Time: “I just love this movie,” says Michael Eisner.
“It’s the perfect combination of old school and modern-day action, which is exactly what you need in today’s society.”
The story of Michael Eissenberg, a young man with a rare genetic mutation, is a quintessential American story.
Eisner, director of the iconic 1970s film, The Graduate, says he was inspired to direct the film after reading a book on genetics called The Case Against Inheritence.
He’s one of many Hollywood vets who were inspired to make movies about the condition when Eissberg’s parents, parents who died when he was 2, had a rare illness that rendered him unable to talk.
Eissenburg, a college freshman, and his friend, Tom (Tommy Lee Jones), were given a diagnosis of rare genetic disorder that left him with a weakness for music and a lack of coordination, making it difficult for them to walk.
They had a hard time communicating and eventually went on a quest to find a cure.
“We were so frustrated and frustrated,” Eissheim recalls.
“But at the end of the day, we knew we had a chance to get our son out of this.
So that was one of the reasons we made The Case, and that was the one of those things that was so motivating to me.”
The movie, written by Eisner and Tom Lee Jones, was based on the novel by David Foster Wallace.
“I didn’t even know the book was going to get made,” Eisner says.
“And I had seen a few of the trailers, but I didn’t know what was going on with this film.
It was such a strange story, and it was like, this is so important.”
It was the first time a film about a rare disease was being made, and the film set the tone for future documentaries about the disease.
“You never want to give up hope,” Eisengers father, Mike, says.
And as they worked to raise awareness of the condition, they began to realize there was a much broader population of people affected by it.
“As the years went by, we started to realize, OK, there’s about 1.3 million people living with this genetic condition and it’s really only about 20 percent of the population, but they’ve got so much more to do than just being able to walk,” says Eisner’s mother, Barbara.
“They have a lot more to contribute to society.”
One of Eisners favorite movies is The Graduate and the other movies that inspired it, The Girl Who Died, The Boy Who Fell in Love, and The Great Gatsby, have been re-edited into a documentary called The Last Word, due to premiere May 12.
“This is a documentary about the lives of the people affected with rare disease and their lives, their stories, their struggles,” says Barbara Eisner of the film.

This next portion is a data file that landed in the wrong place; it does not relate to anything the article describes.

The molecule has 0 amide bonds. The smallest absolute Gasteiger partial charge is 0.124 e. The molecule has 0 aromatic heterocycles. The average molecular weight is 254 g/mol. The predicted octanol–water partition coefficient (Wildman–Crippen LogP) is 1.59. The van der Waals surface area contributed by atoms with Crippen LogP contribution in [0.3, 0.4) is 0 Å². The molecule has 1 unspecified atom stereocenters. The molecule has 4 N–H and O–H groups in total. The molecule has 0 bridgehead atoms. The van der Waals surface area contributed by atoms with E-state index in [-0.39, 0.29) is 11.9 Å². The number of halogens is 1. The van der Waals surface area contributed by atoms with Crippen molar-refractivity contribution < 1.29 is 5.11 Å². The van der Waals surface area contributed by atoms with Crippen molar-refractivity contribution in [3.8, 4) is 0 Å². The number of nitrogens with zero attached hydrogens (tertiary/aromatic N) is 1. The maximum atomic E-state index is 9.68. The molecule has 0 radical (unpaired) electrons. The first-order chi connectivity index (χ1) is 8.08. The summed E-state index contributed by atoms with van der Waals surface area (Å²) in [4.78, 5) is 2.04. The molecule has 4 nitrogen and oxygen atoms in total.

“For me, it’s a celebration of the things that make us human.”
The film, based on interviews with more than 20 people with the condition who came forward to tell their stories to the documentary, tells the story of a family that came to believe their son was the only child with the disease in the world.
Michael Eisman is an artist, filmmaker, and musician, known for his music videos and music videos for bands including Big Black, The New Pornographers, and Red Light Boys.
He was born with a disorder that causes him to lose his sight, deafness, and muscle coordination, but his parents believed he had a much better chance of survival.
“The thing about Michael is, he always thought he was going the right way,” Barbara says.
They were wrong.
“He was never taught to be a superhero,” Mike says.
Eisner says they’ve spent many years in a constant battle with their son.
“Our goal was to show that the world does not want Michael to be disabled,” he says.
Michael’s parents have since died and his brother, Daniel, was born two years after the family decided to try and find a genetic cure.
In the early 1990s, he was diagnosed with mitochondrial DNA disorder, a rare disorder in which the DNA of the body’s mitochondria — the powerhouses of the cell — breaks down.
This results in a genetic mutation that affects the body, and when it’s left untreated, it can cause problems for people.
But in his early 20s, Michael saw an opportunity to save his life.
The medical team he was on had found a way to repair his mitochondrial DNA and, by the time the genetic test came back negative, the doctors said Michael had a 100 percent chance of being cured.
“His life turned around,” Barbara Eisberg says.
The couple moved from Michigan to New York, where he received treatment at the NYU Langone Medical Center.